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    • "Snap frozen tumors were sectioned, blocked with 20% Aquablock (East Coast Biologics, North Berwick, ME) and stained for markers of interest. Primary antibodies used include MECA-32 (DSHB; University of Iowa), endomucin (Santa Cruz Biotechnology®, Inc., Santa Cruz, CA), NG2 (Millipore®, Billerica, MA), smooth muscle actin (NeoMarkers, Fremont, CA), Lyve1, VEGFR2 (55B11) (Cell Signaling Technology®, Danvers, MA), rabbit anti-VEGFR2 T014 (purified in our laboratory) [4], [18], rat anti-VEGFR2 RAFL-2 [19], and insulin (Dako, Glostrup, Denmark). "
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    ABSTRACT: Vascular endothelial growth factor (VEGF) is critical for physiological and pathological angiogenesis. Within the tumor microenvironment, VEGF functions as an endothelial cell survival factor, permeability factor, mitogen, and chemotactic agent. The majority of these functions are mediated by VEGF-induced activation of VEGF receptor 2 (VEGFR2), a high affinity receptor tyrosine kinase expressed by endothelial cells and other cell types in the tumor microenvironment. VEGF can also ligate other cell surface receptors including VEGFR1 and neuropilin-1 and -2. However, the importance of VEGF-induced activation of these receptors in tumorigenesis is still unclear. We report the development and characterization of r84, a fully human monoclonal antibody that binds human and mouse VEGF and selectively blocks VEGF from interacting with VEGFR2 but does not interfere with VEGF:VEGFR1 interaction. Selective blockade of VEGF binding to VEGFR2 by r84 is shown through ELISA, receptor binding assays, receptor activation assays, and cell-based functional assays. Furthermore, we show that r84 has potent anti-tumor activity and does not alter tissue histology or blood and urine chemistry after chronic high dose therapy in mice. In addition, chronic r84 therapy does not induce elevated blood pressure levels in some models. The ability of r84 to specifically block VEGF:VEGFR2 binding provides a valuable tool for the characterization of VEGF receptor pathway activation during tumor progression and highlights the utility and safety of selective blockade of VEGF-induced VEGFR2 signaling in tumors.
    Full-text · Article · Aug 2010 · PLoS ONE
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    • "A more detailed description of the receptor dimerization schemes is contained in the Methods section. Both of these mechanisms are involved in VEGF receptor dimerization; VEGF can bind to receptor monomers [12] [13] [14] [15] [16], and VEGF receptors can associate in the absence of ligand [17], however it is not known to what extent each mechanism actually occurs. One pathway may dominate over the other, and so we examine the complete dimerization model as well as these two pathways alone. "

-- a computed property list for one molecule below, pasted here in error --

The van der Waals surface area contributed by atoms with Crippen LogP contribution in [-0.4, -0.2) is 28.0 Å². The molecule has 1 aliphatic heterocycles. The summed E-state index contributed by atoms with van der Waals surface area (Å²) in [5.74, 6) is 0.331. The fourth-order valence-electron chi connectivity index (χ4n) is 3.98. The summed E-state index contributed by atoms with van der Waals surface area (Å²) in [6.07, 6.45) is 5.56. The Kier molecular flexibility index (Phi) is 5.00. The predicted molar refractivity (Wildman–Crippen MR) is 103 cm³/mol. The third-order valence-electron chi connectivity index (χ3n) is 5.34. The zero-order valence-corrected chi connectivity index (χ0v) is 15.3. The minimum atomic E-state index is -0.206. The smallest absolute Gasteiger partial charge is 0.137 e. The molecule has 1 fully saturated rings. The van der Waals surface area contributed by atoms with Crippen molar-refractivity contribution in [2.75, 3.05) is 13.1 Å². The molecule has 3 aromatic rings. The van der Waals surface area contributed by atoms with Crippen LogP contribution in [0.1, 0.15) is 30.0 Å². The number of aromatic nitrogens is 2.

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    ABSTRACT: Vascular endothelial growth factor (VEGF) is a potent cytokine involved in the induction of neovascularization. Secreted as a cysteine-linked dimer, it has two binding sites at opposite poles through which it may bind VEGF receptors (VEGFRs), receptor tyrosine kinases found on the surface of endothelial and other cells. The binding of a VEGF molecule to two VEGFR molecules induces transphosphorylation of the intracellular domains of the receptors, leading to signal transduction. The dominant mechanism of receptor dimerization is not clear: the receptors may be present in an inactive pre-dimerized form, VEGF binding first to one of the receptors, the second receptor then ideally located for dimerization; or VEGF may bind receptor monomers on the cell surface, which then diffuse and bind to available unligated receptor monomers to complete the activation. Both processes take place and one or other may dominate on different cell types. We demonstrate the impact of dimerization mechanism on the binding of VEGF to the cell surface and on the formation of active signaling receptor complexes. We describe two methods to determine which process dominates, based on binding and phosphorylation assays. The presence of two VEGF receptor populations, VEGFR1 and VEGFR2, can result in receptor heterodimer formation. Our simulations predict that heterodimers will comprise 10-50% of the active, signaling VEGF receptor complexes, and that heterodimers will form at the expense of homodimers of VEGFR1 when VEGFR2 populations are larger. These results have significant implications for VEGF signal transduction and interpretation of experimental studies. These results may be applicable to other ligand-receptor pairs, in particular PDGF.